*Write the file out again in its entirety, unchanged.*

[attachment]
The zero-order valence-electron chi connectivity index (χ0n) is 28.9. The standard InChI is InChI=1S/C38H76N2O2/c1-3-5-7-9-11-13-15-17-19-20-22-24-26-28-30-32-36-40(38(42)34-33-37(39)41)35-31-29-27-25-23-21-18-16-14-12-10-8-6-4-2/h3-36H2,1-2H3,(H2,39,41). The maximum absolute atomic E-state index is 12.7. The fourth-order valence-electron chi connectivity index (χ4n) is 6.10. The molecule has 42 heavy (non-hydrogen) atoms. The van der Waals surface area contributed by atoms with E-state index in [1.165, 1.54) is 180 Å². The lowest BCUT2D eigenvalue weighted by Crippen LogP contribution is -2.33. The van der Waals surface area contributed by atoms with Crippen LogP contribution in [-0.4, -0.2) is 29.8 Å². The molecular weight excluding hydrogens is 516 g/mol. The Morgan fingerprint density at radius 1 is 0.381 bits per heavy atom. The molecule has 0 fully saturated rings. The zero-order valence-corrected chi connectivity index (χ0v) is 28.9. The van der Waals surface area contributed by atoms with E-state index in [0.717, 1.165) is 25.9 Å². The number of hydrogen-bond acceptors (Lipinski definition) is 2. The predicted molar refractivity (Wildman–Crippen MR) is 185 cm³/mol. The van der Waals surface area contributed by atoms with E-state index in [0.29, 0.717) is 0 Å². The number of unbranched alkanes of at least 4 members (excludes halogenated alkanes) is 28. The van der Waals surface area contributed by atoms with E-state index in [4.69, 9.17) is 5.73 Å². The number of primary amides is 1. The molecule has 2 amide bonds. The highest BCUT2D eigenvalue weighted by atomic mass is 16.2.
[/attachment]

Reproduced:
The zero-order valence-electron chi connectivity index (χ0n) is 28.9. The standard InChI is InChI=1S/C38H76N2O2/c1-3-5-7-9-11-13-15-17-19-20-22-24-26-28-30-32-36-40(38(42)34-33-37(39)41)35-31-29-27-25-23-21-18-16-14-12-10-8-6-4-2/h3-36H2,1-2H3,(H2,39,41). The maximum absolute atomic E-state index is 12.7. The fourth-order valence-electron chi connectivity index (χ4n) is 6.10. The molecule has 42 heavy (non-hydrogen) atoms. The van der Waals surface area contributed by atoms with E-state index in [1.165, 1.54) is 180 Å². The lowest BCUT2D eigenvalue weighted by Crippen LogP contribution is -2.33. The van der Waals surface area contributed by atoms with Crippen LogP contribution in [-0.4, -0.2) is 29.8 Å². The molecular weight excluding hydrogens is 516 g/mol. The Morgan fingerprint density at radius 1 is 0.381 bits per heavy atom. The molecule has 0 fully saturated rings. The zero-order valence-corrected chi connectivity index (χ0v) is 28.9. The van der Waals surface area contributed by atoms with E-state index in [0.717, 1.165) is 25.9 Å². The number of hydrogen-bond acceptors (Lipinski definition) is 2. The predicted molar refractivity (Wildman–Crippen MR) is 185 cm³/mol. The van der Waals surface area contributed by atoms with E-state index in [0.29, 0.717) is 0 Å². The number of unbranched alkanes of at least 4 members (excludes halogenated alkanes) is 28. The van der Waals surface area contributed by atoms with E-state index in [4.69, 9.17) is 5.73 Å². The number of primary amides is 1. The molecule has 2 amide bonds. The highest BCUT2D eigenvalue weighted by atomic mass is 16.2.